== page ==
Think of the Olympics 4 x 400-metre relay race, and how important it is to cleanly hand off the baton to the next runner. That is often the difference between winning and losing. The difference on a project, is what constitutes ‘winning’? Is it crossing the winning line (that is, completing the project) or is it a clean hand-off to the next team? We think it’s the latter.

Forward thinking

Teams that work intentionally are always thinking forward and asking the right questions. Who is waiting for the work I’m doing right now? Who am I waiting for? What are we working on together? Have we planned for a smooth progression so we can hand off the work?

All projects come to an end, whether they are smaller software development efforts or the building of mine. In this case, the ‘finish line’ isn’t really the finish at all, but the beginning of the next phase of their project, operations.

On a mining project, many technical aspects are involved in transitioning from project execution to operations, from document control to legal agreements.

For the project team, the hand-over to operations has the same goal as any other hand-over – make the next phase a success. Hand over the baton as cleanly as possible. Set up the next team members as completely as possible.

5 Ways to hand over a project

  1. From one team to another
    Up to this point the project has been the responsibility of the project team, but now they have to enable another team to take what they created and make it work as a viable operation. How should we engage the new team? Clean communications become essential in this hand over period. Integrating the new management team of the operations into the project team is crucial. That team will have to live with the output of the project team.
  2. Keeping the momentum
    Closing out a large project is a gradual process as work is completed. While there is a formal hand-over point when responsibility for the site transfers, many members of the project team will have moved on to new projects by the time that happens. Still, the team leader must keep the team motivated and focused as the work winds down and the hand-offs take place.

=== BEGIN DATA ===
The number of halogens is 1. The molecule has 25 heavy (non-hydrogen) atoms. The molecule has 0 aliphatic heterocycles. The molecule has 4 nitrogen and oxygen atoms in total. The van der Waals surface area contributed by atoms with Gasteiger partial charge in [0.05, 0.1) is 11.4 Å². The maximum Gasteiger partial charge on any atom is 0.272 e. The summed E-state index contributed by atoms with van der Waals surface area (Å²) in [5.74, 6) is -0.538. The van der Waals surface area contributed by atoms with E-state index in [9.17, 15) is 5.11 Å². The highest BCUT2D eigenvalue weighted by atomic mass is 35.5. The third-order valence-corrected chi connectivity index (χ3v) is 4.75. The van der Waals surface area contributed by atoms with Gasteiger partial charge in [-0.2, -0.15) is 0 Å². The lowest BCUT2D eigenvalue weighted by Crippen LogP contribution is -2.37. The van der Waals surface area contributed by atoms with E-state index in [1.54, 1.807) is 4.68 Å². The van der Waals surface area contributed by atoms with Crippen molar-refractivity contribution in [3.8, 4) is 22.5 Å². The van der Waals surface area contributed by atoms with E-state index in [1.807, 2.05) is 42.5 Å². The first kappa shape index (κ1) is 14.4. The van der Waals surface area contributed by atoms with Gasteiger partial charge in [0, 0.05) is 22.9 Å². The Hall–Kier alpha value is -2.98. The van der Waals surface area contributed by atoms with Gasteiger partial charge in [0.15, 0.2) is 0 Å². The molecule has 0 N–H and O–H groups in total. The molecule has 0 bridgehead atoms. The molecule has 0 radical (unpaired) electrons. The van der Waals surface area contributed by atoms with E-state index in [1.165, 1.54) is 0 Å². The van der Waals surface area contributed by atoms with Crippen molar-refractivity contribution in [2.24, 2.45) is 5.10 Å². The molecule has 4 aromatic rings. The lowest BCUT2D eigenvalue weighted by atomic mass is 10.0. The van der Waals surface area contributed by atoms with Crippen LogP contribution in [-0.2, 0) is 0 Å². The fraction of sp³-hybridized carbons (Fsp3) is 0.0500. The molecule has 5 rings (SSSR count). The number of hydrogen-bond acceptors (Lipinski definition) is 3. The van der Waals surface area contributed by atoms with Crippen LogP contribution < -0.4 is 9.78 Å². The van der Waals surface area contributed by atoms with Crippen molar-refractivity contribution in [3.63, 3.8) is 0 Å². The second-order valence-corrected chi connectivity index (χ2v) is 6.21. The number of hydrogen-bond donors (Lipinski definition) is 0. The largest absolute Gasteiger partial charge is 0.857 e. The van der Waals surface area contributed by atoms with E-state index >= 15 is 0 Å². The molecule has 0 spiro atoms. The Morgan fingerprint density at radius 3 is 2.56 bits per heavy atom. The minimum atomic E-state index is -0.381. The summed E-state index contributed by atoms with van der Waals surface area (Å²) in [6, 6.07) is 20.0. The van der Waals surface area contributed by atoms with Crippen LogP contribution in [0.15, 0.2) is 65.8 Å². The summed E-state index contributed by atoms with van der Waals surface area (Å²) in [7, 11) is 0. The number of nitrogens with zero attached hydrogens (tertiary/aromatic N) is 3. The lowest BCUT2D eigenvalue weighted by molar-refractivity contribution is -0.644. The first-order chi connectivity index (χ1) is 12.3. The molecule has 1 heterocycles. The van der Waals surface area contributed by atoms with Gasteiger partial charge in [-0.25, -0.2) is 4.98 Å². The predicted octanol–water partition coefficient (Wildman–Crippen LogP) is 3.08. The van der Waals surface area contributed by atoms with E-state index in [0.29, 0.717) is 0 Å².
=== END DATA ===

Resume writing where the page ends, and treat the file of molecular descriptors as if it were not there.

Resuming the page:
3. Planning to hand over
    As with every other aspect of a large project, planning is critical. Keeping the team focused on the end line is critical. Most likely, this becomes a joint exercise with the new operations team.
  4. Stakeholder communication
    Keeping stakeholders informed is crucial. The project-execution plan contains hundreds of individual work items that must be tracked and completed. Communication within the team, and with all stakeholders, has to be flawless.
  5. Lessons learned
    It is important to summarize in a document the lessons learned, both for the owner’s organization so it can improve its project-execution ability, and for the operation that will inherit the site since many activities will continue into the operations phase. For example, some aspects of the site may require more engineering while some pieces of work may not be completed at the time of the hand-over.

Handover success

It’s easy to think of an ‘end line’ for a project and to believe the race has been run. If this is the mindset of the project team, they have missed a crucial opportunity, to enable the new operations team to start their (much longer) leg of the relay. It’s the responsibility of the project team to do everything they can to set the operations team up for success, even as the project team winds its effort down.